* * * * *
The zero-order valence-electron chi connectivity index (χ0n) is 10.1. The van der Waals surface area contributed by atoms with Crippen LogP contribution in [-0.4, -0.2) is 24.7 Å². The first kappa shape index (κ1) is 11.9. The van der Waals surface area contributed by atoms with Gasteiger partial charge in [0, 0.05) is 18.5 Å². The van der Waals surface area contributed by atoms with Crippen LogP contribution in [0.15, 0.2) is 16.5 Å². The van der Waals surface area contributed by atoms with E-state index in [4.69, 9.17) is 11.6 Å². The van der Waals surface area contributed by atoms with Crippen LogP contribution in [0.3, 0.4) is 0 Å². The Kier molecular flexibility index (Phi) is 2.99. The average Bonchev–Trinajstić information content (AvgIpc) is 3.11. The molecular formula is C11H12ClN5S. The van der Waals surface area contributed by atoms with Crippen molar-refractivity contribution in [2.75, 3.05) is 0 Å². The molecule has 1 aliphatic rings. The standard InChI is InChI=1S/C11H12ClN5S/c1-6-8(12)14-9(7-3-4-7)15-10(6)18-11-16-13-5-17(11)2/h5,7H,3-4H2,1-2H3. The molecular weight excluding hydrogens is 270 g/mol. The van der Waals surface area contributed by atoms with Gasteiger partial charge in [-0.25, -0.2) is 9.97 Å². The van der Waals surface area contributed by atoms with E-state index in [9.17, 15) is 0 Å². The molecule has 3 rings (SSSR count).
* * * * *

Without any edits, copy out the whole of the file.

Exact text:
The zero-order valence-electron chi connectivity index (χ0n) is 10.1. The van der Waals surface area contributed by atoms with Crippen LogP contribution in [-0.4, -0.2) is 24.7 Å². The first kappa shape index (κ1) is 11.9. The van der Waals surface area contributed by atoms with Gasteiger partial charge in [0, 0.05) is 18.5 Å². The van der Waals surface area contributed by atoms with Crippen LogP contribution in [0.15, 0.2) is 16.5 Å². The van der Waals surface area contributed by atoms with E-state index in [4.69, 9.17) is 11.6 Å². The van der Waals surface area contributed by atoms with Crippen LogP contribution in [0.3, 0.4) is 0 Å². The Kier molecular flexibility index (Phi) is 2.99. The average Bonchev–Trinajstić information content (AvgIpc) is 3.11. The molecular formula is C11H12ClN5S. The van der Waals surface area contributed by atoms with Crippen molar-refractivity contribution in [2.75, 3.05) is 0 Å². The molecule has 1 aliphatic rings. The standard InChI is InChI=1S/C11H12ClN5S/c1-6-8(12)14-9(7-3-4-7)15-10(6)18-11-16-13-5-17(11)2/h5,7H,3-4H2,1-2H3. The molecular weight excluding hydrogens is 270 g/mol. The van der Waals surface area contributed by atoms with Gasteiger partial charge in [-0.25, -0.2) is 9.97 Å². The van der Waals surface area contributed by atoms with E-state index in [9.17, 15) is 0 Å². The molecule has 3 rings (SSSR count).